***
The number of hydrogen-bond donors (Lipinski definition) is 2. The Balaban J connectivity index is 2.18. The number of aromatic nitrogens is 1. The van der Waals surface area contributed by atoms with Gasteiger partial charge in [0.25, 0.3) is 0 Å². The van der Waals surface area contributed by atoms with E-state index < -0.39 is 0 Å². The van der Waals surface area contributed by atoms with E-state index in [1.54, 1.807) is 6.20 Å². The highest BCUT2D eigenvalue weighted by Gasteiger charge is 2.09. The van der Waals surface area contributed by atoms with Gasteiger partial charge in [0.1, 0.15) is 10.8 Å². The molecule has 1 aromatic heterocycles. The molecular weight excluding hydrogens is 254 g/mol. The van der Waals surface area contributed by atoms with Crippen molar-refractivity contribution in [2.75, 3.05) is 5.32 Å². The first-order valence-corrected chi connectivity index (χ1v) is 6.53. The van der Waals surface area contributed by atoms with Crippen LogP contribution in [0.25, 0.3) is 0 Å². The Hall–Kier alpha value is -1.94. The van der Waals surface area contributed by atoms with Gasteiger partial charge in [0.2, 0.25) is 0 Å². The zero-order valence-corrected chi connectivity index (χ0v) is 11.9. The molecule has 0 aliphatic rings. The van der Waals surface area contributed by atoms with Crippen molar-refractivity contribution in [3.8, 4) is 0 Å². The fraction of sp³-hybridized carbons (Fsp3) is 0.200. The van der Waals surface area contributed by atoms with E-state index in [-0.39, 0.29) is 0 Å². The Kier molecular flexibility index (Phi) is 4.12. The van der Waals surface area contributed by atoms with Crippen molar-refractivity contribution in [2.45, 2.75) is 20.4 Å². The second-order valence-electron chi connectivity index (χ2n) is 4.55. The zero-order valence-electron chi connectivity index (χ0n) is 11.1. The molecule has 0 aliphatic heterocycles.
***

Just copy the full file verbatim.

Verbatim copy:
The number of hydrogen-bond donors (Lipinski definition) is 2. The Balaban J connectivity index is 2.18. The number of aromatic nitrogens is 1. The van der Waals surface area contributed by atoms with Gasteiger partial charge in [0.25, 0.3) is 0 Å². The van der Waals surface area contributed by atoms with E-state index < -0.39 is 0 Å². The van der Waals surface area contributed by atoms with E-state index in [1.54, 1.807) is 6.20 Å². The highest BCUT2D eigenvalue weighted by Gasteiger charge is 2.09. The van der Waals surface area contributed by atoms with Gasteiger partial charge in [0.1, 0.15) is 10.8 Å². The molecule has 1 aromatic heterocycles. The molecular weight excluding hydrogens is 254 g/mol. The van der Waals surface area contributed by atoms with Crippen molar-refractivity contribution in [2.75, 3.05) is 5.32 Å². The first-order valence-corrected chi connectivity index (χ1v) is 6.53. The van der Waals surface area contributed by atoms with Crippen LogP contribution in [0.25, 0.3) is 0 Å². The Hall–Kier alpha value is -1.94. The van der Waals surface area contributed by atoms with Gasteiger partial charge in [0.2, 0.25) is 0 Å². The zero-order valence-corrected chi connectivity index (χ0v) is 11.9. The molecule has 0 aliphatic rings. The van der Waals surface area contributed by atoms with Crippen molar-refractivity contribution in [3.8, 4) is 0 Å². The fraction of sp³-hybridized carbons (Fsp3) is 0.200. The van der Waals surface area contributed by atoms with E-state index in [-0.39, 0.29) is 0 Å². The Kier molecular flexibility index (Phi) is 4.12. The van der Waals surface area contributed by atoms with Crippen molar-refractivity contribution in [2.45, 2.75) is 20.4 Å². The second-order valence-electron chi connectivity index (χ2n) is 4.55. The zero-order valence-electron chi connectivity index (χ0n) is 11.1. The molecule has 0 aliphatic heterocycles.